The International Olympic Committee yesterday gave provisional recognition to the four international federations, the first step toward possible acceptance as Olympic sports.
Body-building was recognised despite its poor record of drug abuse. "The sport has been observed at length by us," Francois Carrard, the IOC's director general, said. "From what we have been told, the abuses and excesses of drugs were caused by outside elements and not caused by the federation. We know the federation is doing a lot to eliminate drugs and to have its sport clean."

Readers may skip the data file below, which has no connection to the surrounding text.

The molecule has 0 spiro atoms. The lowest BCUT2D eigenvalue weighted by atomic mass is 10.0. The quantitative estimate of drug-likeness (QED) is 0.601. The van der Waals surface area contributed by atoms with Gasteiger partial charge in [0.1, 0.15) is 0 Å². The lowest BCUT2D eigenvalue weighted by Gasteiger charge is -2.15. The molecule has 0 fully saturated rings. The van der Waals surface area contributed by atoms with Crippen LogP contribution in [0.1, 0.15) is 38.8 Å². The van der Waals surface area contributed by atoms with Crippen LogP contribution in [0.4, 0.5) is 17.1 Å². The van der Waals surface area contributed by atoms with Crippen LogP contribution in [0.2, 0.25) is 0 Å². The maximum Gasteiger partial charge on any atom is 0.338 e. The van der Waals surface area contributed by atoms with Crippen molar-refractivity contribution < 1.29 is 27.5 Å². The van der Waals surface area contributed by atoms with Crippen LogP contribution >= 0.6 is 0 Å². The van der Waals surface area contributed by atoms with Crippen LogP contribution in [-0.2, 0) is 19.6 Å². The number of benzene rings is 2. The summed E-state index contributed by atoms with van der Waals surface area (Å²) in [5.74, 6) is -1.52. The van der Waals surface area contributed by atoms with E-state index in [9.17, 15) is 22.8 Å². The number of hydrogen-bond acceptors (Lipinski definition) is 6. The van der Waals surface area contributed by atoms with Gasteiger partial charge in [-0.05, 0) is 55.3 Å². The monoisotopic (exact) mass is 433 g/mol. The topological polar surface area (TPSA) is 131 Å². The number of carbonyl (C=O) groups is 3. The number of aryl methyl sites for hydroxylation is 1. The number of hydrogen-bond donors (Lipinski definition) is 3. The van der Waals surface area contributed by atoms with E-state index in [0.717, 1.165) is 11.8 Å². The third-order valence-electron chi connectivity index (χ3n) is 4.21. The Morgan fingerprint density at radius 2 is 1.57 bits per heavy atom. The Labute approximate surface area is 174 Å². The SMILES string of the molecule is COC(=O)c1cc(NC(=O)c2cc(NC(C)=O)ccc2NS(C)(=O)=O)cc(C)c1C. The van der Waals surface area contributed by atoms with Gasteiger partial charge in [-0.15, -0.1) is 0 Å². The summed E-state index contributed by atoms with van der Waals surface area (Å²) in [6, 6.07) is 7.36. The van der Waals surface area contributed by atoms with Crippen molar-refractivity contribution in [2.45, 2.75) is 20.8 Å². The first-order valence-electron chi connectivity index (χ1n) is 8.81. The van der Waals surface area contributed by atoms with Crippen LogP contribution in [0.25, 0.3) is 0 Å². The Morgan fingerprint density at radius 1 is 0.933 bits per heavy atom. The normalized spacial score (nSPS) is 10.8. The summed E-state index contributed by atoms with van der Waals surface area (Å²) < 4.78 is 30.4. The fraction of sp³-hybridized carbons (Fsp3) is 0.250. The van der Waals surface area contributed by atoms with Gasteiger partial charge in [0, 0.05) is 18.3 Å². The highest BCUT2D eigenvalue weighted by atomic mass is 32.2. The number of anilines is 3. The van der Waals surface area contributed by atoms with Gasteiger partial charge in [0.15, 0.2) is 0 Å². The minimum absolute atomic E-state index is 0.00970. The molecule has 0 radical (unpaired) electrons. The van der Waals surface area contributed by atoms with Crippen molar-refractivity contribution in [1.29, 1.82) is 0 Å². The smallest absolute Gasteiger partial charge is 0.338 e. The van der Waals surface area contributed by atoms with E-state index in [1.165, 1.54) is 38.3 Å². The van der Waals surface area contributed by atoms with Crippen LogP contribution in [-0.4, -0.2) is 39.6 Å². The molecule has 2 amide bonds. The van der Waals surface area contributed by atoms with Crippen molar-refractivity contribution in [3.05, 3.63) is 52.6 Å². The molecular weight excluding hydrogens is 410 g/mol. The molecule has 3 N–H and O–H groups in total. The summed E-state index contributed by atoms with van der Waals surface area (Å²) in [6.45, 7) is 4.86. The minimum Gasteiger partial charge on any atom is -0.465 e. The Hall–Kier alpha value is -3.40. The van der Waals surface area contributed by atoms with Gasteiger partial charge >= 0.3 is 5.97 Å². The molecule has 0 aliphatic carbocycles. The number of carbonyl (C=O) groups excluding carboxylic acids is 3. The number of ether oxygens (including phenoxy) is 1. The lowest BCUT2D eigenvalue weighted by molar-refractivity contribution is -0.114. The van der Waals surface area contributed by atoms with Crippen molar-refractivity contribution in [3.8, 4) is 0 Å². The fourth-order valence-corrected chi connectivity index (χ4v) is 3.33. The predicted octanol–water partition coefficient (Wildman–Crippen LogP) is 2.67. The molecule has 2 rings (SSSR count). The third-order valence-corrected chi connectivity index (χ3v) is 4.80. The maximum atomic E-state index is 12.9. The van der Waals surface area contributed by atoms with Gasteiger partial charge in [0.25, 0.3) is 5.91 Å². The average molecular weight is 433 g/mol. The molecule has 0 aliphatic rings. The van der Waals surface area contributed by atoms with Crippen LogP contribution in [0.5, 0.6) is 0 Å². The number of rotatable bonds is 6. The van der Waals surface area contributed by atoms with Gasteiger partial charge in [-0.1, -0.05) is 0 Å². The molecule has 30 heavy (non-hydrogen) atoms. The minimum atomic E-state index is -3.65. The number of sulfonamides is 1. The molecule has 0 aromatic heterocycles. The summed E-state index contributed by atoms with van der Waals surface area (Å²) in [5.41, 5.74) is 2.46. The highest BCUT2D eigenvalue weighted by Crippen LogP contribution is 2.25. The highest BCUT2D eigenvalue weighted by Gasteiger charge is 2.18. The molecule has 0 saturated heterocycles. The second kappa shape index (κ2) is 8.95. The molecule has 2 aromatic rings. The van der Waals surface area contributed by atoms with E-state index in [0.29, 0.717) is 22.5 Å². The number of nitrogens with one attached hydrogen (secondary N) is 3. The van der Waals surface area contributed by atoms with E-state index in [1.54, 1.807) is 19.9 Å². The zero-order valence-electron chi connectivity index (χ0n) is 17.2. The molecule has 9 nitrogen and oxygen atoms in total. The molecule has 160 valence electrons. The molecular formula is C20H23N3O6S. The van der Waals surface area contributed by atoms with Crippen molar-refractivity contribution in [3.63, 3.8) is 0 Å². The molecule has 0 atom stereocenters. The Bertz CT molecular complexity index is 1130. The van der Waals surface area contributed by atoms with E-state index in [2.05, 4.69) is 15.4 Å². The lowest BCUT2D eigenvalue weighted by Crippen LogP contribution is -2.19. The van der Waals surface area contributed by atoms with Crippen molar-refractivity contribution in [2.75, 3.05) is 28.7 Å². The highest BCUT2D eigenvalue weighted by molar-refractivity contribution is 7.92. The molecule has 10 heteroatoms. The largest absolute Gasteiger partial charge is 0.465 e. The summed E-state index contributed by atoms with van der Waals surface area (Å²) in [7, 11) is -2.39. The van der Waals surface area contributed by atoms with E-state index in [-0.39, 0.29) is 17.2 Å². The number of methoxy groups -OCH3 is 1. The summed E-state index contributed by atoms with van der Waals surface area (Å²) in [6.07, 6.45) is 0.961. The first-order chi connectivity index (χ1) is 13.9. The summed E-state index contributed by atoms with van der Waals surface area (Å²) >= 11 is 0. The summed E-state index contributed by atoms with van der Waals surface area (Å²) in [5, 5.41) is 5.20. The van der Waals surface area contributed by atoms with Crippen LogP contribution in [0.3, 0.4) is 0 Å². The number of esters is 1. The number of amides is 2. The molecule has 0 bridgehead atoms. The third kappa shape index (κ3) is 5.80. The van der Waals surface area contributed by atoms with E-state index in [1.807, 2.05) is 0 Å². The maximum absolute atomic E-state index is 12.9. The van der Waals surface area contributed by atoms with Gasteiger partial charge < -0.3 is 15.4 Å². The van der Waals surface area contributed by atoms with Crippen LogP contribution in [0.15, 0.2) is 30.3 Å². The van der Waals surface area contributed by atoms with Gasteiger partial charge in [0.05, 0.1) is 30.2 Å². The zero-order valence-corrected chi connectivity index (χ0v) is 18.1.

The recognition of sumo will be particularly welcome in Japan, where it is one of the country's most popular sports. Sumo wrestlers will take part in the opening ceremonies of the winter Olympics in Nagano next Saturday.
Recognition of the four federations is valid for a two-year trial period. After that, full recognition can be granted by the IOC. Then, the sport becomes eligible for Olympic status.
"The policy of the IOC is to open the doors to all sports," Carrard said. "Recognition doesn't necessarily mean they will go on the Olympic programme."
There are more than two dozen recognised federations which are not in the Olympics, including golf, bowling, rugby and squash.